Texas Leases and Rental Agreements Laws
Created by FindLaw's team of legal writers and editors | Last reviewed September 20, 2017
This article has been written and reviewed for legal accuracy, clarity, and style by FindLaw’s team of legal writers and attorneys and in accordance with our editorial standards.
The last updated date refers to the last time this article was reviewed by FindLaw or one of our contributing authors. We make every effort to keep our articles updated. For information regarding a specific legal issue affecting you, please contact an attorney in your area.
Lease and Rental Agreements in General
State laws regulate the relationship between landlords and tenants, including key issues such as limits on security deposits and anti-discrimination laws. When you add your signature to a lease (or rental agreement), you are agreeing to a contract with the property owner. Rental agreements generally provide protections for both parties; and if either party breaks the lease, he or she may be held liable for breach of contract and would have to compensate the other party for damages incurred.
While state law governs certain requirements of lease agreements, leases tend to vary quite a bit from one landlord to the next. In general, leases include the following elements:
- Names of parties involved (tenant and landlord, mainly)
- Address and description of property
- Length of the lease
- Amount of rent (and date it is due each month)
- Amount of security deposit
- Procedure for requesting repairs or maintenance
- Whether pets are allowed
Texas Lease and Rental Agreements
In Texas, leases and rental agreement laws place no limits on security deposits but require landlords to return deposits (minus the amount used for cleaning and repairs) within 30 days of lease termination. Other than the usual anti-discrimination protections found under federal law, Texas also prohibits bias on the basis of familial status.
Learn more about Texas leases and rental agreement laws in the table below. For more information, please see FindLaw's Rental and Lease Agreements section.
|Code Section||Prop. §§92.101, et seq.; Prop. 301.001, et seq.|
|Terms of Leases||Holdover implies an agreement between landlord and tenant; normally lease for 1 year will be implied absent express or implied contrary agreement (Barragan v. Munoz, 525 S.W. 2d 559 (1975))|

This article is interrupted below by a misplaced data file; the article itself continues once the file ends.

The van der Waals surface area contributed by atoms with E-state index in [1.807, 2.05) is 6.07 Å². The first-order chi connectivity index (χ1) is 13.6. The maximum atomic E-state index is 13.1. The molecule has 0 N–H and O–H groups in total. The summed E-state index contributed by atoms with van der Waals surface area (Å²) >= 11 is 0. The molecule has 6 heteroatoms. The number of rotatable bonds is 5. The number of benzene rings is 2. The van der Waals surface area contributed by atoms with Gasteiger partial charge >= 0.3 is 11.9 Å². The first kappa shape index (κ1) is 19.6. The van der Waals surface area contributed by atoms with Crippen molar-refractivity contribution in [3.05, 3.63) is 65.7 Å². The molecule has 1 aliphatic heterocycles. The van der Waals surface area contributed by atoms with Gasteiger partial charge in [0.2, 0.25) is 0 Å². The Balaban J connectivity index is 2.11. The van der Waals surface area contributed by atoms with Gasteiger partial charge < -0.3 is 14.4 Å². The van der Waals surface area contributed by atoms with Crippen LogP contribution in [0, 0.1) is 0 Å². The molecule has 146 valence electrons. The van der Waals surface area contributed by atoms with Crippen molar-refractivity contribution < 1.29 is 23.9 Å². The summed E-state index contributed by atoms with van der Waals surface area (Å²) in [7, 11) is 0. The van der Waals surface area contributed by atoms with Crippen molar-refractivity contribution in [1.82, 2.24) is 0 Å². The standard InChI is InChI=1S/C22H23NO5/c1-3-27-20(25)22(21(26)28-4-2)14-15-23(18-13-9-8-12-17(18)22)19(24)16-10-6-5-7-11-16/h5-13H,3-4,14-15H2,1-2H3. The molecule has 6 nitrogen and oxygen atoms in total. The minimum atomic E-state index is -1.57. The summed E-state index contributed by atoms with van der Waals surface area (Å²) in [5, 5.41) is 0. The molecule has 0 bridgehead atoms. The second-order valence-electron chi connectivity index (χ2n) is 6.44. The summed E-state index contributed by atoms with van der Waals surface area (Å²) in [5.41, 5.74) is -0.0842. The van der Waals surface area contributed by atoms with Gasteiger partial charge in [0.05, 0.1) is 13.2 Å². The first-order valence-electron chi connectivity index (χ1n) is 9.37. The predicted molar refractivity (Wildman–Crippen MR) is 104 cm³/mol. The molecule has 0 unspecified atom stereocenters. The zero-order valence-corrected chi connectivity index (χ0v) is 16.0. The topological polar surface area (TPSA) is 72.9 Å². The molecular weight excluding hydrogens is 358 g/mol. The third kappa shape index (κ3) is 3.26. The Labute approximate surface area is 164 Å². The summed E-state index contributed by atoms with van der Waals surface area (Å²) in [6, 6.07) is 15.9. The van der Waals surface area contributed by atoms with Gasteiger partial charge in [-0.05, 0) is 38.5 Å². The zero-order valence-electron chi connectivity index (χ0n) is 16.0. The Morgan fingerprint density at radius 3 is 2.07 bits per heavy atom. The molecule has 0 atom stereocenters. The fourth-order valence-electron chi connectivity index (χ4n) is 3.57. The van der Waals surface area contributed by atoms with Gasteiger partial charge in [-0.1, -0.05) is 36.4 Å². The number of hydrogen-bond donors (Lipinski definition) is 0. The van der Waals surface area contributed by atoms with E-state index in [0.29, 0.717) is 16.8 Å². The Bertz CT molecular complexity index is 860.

|Deposits||No limit on deposit; interest on deposit required; deposit must be returned within 30 days of termination|
|Discrimination||No discrimination on basis of race, color, religion, sex, familial status, national origin; housing for older persons exempted|
|Uniform Residential Landlord & Tenant Act Adopted?||No|
Note: State laws are constantly changing -- contact a Texas landlord / tenant attorney or conduct your own legal research to verify the state law(s) you are researching.
Research the Law
- Texas Law
- Official State Codes - Links to the official online statutes (laws) in all 50 states and DC.
Texas Leases and Rental Agreements Laws: Related Resources
- Top 10 Lease Terms You Should Have When Renting
- Tenant Lease Agreement FAQs
- Standard Lease Provisions
- Real Estate Center: Tenants' Rights
- Find a Landlord-Tenant Attorney
Get a Free Evaluation of Your Landlord-Tenant Legal Issue
Everyone deserves to live in a dignified manner, which includes having the terms of your lease honored by your landlord. In return, you're also expected to play by the rules. If you have a legal dispute pertaining to your lease or rental agreement, consider getting a free legal evaluation of your situation by a Texas real estate attorney.
You Don’t Have To Solve This on Your Own – Get a Lawyer’s Help
Meeting with a lawyer can help you understand your options and how to best protect your rights. Visit our attorney directory to find a lawyer near you who can help.
Next Steps: Search for a Local Attorney
Contact a qualified attorney.